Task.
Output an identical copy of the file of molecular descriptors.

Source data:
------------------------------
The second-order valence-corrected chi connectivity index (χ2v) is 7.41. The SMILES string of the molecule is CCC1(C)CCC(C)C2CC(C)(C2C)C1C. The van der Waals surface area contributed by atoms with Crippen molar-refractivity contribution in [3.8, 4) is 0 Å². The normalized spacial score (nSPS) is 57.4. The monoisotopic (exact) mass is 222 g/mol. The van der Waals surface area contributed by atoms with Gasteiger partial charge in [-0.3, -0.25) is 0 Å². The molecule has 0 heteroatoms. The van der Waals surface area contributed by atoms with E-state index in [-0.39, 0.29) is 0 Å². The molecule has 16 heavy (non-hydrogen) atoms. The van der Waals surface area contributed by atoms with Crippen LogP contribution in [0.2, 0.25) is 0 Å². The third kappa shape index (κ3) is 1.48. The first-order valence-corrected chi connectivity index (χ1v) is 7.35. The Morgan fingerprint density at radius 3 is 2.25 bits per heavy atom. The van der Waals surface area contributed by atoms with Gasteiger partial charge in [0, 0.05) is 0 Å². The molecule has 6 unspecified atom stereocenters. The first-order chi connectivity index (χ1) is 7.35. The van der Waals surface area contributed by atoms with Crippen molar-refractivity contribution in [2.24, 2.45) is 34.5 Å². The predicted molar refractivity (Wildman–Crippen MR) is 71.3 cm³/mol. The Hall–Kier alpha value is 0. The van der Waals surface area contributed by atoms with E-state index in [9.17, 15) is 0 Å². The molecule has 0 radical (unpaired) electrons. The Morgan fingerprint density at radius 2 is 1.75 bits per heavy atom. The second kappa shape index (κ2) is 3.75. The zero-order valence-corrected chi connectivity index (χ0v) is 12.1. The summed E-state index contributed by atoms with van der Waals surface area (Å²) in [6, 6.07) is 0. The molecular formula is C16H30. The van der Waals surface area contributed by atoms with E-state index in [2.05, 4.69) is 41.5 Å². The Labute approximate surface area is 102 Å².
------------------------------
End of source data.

The second-order valence-corrected chi connectivity index (χ2v) is 7.41. The SMILES string of the molecule is CCC1(C)CCC(C)C2CC(C)(C2C)C1C. The van der Waals surface area contributed by atoms with Crippen molar-refractivity contribution in [3.8, 4) is 0 Å². The normalized spacial score (nSPS) is 57.4. The monoisotopic (exact) mass is 222 g/mol. The van der Waals surface area contributed by atoms with Gasteiger partial charge in [-0.3, -0.25) is 0 Å². The molecule has 0 heteroatoms. The van der Waals surface area contributed by atoms with E-state index in [-0.39, 0.29) is 0 Å². The molecule has 16 heavy (non-hydrogen) atoms. The van der Waals surface area contributed by atoms with Crippen LogP contribution in [0.2, 0.25) is 0 Å². The third kappa shape index (κ3) is 1.48. The first-order valence-corrected chi connectivity index (χ1v) is 7.35. The Morgan fingerprint density at radius 3 is 2.25 bits per heavy atom. The van der Waals surface area contributed by atoms with Gasteiger partial charge in [0, 0.05) is 0 Å². The molecule has 6 unspecified atom stereocenters. The first-order chi connectivity index (χ1) is 7.35. The van der Waals surface area contributed by atoms with Crippen molar-refractivity contribution in [2.24, 2.45) is 34.5 Å². The predicted molar refractivity (Wildman–Crippen MR) is 71.3 cm³/mol. The Hall–Kier alpha value is 0. The van der Waals surface area contributed by atoms with E-state index in [9.17, 15) is 0 Å². The molecule has 0 radical (unpaired) electrons. The Morgan fingerprint density at radius 2 is 1.75 bits per heavy atom. The second kappa shape index (κ2) is 3.75. The zero-order valence-corrected chi connectivity index (χ0v) is 12.1. The summed E-state index contributed by atoms with van der Waals surface area (Å²) in [6, 6.07) is 0. The molecular formula is C16H30. The van der Waals surface area contributed by atoms with E-state index in [2.05, 4.69) is 41.5 Å². The Labute approximate surface area is 102 Å².